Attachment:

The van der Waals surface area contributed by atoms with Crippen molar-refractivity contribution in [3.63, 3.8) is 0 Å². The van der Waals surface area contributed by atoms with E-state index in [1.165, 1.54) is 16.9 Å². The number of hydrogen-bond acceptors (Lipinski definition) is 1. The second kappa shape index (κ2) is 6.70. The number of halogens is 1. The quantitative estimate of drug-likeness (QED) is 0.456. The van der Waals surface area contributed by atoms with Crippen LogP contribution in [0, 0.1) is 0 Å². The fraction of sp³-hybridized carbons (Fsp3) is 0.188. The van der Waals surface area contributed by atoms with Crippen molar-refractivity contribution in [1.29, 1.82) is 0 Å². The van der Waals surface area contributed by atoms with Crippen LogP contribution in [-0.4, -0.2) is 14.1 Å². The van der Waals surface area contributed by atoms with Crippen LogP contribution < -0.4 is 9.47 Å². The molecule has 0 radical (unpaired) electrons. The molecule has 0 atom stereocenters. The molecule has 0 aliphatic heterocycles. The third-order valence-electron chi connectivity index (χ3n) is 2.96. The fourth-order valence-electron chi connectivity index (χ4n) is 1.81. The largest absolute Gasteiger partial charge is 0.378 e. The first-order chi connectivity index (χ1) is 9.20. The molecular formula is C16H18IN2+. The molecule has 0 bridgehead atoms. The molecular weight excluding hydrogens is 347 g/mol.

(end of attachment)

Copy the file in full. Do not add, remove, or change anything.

The van der Waals surface area contributed by atoms with Crippen molar-refractivity contribution in [3.63, 3.8) is 0 Å². The van der Waals surface area contributed by atoms with E-state index in [1.165, 1.54) is 16.9 Å². The number of hydrogen-bond acceptors (Lipinski definition) is 1. The second kappa shape index (κ2) is 6.70. The number of halogens is 1. The quantitative estimate of drug-likeness (QED) is 0.456. The van der Waals surface area contributed by atoms with Crippen LogP contribution in [0, 0.1) is 0 Å². The fraction of sp³-hybridized carbons (Fsp3) is 0.188. The van der Waals surface area contributed by atoms with Crippen molar-refractivity contribution in [1.29, 1.82) is 0 Å². The van der Waals surface area contributed by atoms with Crippen LogP contribution in [-0.4, -0.2) is 14.1 Å². The van der Waals surface area contributed by atoms with Crippen LogP contribution < -0.4 is 9.47 Å². The molecule has 0 radical (unpaired) electrons. The molecule has 0 atom stereocenters. The molecule has 0 aliphatic heterocycles. The third-order valence-electron chi connectivity index (χ3n) is 2.96. The fourth-order valence-electron chi connectivity index (χ4n) is 1.81. The largest absolute Gasteiger partial charge is 0.378 e. The first-order chi connectivity index (χ1) is 9.20. The molecular formula is C16H18IN2+. The molecule has 0 bridgehead atoms. The molecular weight excluding hydrogens is 347 g/mol.